13 Jan. 1791–20 May 1872
Josiah Crudup, clergyman, legislator, and congressman, was born in Wakelon, Wake County, the youngest of the nine children of Josiah Crudup, a Baptist minister, and Elizabeth Battle, daughter of Elisha and Elizabeth Sumner Battle. Elisha Battle moved from Nansemond County, Va., to Edgecombe County before the Revolution; Elizabeth Sumner Battle was the granddaughter of William Sumner of Sumner Manor, Isle of Wight County, Va., and the cousin of General Jethro Sumner of the Continental Army.
Josiah Crudup, Jr., was educated at the Reverend Dr. William McPheeter's academy in Raleigh and at Columbian College (now George Washington University) in Washington, D.C. He studied theology and after his ordination continued in the ministry until his death. He was elected to the state senate in 1820 to represent Wake County, but soon after he took his seat it was declared vacant, because the Constitution of North Carolina prohibited ministers from holding office while still exercising ministerial functions. He was elected to Congress the next year and served one term, 1821–23. Defeated for reelection in 1823, he tried again in 1825 and lost in a close election to Willie P. Mangum. He resumed farming and preaching in Granville County, where he had settled. Although he remained interested in political affairs, he held no other elected office except representation of Granville County at the constitutional convention of 1835. He was a member of the Whig party and remained loyal to it throughout his career. Although a large slaveholder himself, he did not favor secession and opposed Lincoln in 1860 on the grounds that Lincoln's election would enable secessionists to further their cause throughout the South, his unpopularity bringing many into the secessionist fold.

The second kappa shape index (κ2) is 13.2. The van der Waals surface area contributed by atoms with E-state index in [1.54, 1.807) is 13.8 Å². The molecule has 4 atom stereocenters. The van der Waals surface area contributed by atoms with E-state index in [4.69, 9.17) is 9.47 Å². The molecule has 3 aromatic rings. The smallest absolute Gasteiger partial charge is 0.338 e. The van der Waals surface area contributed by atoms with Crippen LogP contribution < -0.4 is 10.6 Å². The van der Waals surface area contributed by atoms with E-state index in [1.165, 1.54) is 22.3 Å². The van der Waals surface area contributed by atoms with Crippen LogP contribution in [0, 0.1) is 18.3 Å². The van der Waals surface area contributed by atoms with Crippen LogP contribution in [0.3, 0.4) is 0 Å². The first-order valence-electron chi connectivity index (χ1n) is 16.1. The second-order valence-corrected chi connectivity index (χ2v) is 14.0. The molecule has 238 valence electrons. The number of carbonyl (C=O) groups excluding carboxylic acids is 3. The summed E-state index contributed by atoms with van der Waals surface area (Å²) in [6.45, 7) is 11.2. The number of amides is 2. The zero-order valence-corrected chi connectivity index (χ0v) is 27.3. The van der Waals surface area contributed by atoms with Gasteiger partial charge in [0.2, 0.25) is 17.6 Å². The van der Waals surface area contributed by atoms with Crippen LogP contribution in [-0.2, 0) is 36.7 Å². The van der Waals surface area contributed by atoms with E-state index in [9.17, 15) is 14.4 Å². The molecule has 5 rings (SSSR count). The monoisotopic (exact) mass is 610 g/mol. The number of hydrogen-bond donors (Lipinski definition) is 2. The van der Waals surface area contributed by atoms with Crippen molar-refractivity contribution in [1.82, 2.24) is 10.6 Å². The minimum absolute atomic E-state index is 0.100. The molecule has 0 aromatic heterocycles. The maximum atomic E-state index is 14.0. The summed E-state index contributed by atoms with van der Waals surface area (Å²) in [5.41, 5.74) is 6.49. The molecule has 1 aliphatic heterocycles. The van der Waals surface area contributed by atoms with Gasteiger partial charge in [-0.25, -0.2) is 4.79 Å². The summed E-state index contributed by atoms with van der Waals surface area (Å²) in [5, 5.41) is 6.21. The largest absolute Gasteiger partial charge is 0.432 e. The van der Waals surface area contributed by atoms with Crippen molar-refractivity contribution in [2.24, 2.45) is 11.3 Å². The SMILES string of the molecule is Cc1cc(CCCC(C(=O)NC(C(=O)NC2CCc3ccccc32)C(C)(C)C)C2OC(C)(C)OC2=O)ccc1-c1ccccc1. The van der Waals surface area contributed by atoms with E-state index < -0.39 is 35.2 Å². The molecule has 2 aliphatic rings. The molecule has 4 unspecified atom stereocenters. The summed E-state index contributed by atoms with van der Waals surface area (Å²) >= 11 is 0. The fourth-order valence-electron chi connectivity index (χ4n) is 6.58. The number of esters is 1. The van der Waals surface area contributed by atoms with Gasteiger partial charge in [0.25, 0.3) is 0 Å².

Crudup was a more effective preacher and farmer than politician, and it was thought that he won more votes by his preaching than by his political expertise. Winning by only a few votes in 1825, Mangum attributed his victory to a heavy rainstorm, which prevented Crudup from attending a meeting at which the two candidates were to speak. Mangum was able to get to this meeting and thought that he won enough votes there to carry the election. Crudup's clerical status did not shield him from criticism, some arguing that he was more interested in the ministry than in politics and should not hold public office. A rumor circulated in 1821 charged him with plying voters with liquor to influence their choice at the ballot box.
A successful farmer, Crudup had extensive landholdings in North Carolina and Mississippi. A stallion he had bred placed second in the judging at the first North Carolina State Fair in 1853. In his petition for pardon, submitted following the Civil War, he estimated that he owned approximately 160 slaves, all of whom remained with him voluntarily after the war. He claimed to be worth about twenty thousand dollars in 1865.
Crudup was married on 16 Nov. 1813 to Mrs. Anne Maria Davis Brickell, daughter of Archibald Davis of Franklin County. The Crudups had four children, Archibald Davis, James Henry, Martha, and Edward Alston. Following the death of Anne Brickell Crudup on 27 Mar. 1822, Crudup married Mary E. Boddie, on 5 May 1825. Four children were born to this union, John Boddie, Lucy (Mrs. George Kittrell), Mary (Mrs. John Cannady), and William Boddie. Crudup died at his home near Kittrell and was buried in the family burial ground nearby.
Biog. Dir. Am. Cong. (1950).
Farmer's Journal, November 1853.
Ernest Haywood MSS (Southern Historical Collection, University of North Carolina, Chapel Hill).
North Carolina State Archives (Raleigh), for Josiah Crudup MSS and Military Papers (Civil War Collection, Petitions for Pardon).
Thomas Merritt Pittman MSS (Manuscript Department, Library, Duke University, Durham).
H. T. Shanks, ed., The Papers of Willie Person Mangum, 5 vols. (1950–56).
Who Was Who in America, 1607–1896.
"Crudup, Josiah, (1791 - 1872)." Biographical Directory of the United States Congress. Washington, D.C.: The Congress. http://bioguide.congress.gov/scripts/biodisplay.pl?index=C000953 (accessed July 17, 2013).
Crudup - Jones Family Papers. Wake Forest University: http://wakespace.lib.wfu.edu/handle/10339/27756
View, Josiah Crudup House, Vance County, North Carolina. Preservation North Carolina Historic Architecture Slide Collection, 1965-2005 (PNC slides). Rare and Unique Collections, North Carolina State University Libraries: http://d.lib.ncsu.edu/collections/catalog/bh2024pnc002
1 January 1979 | Chestnut, Paul I.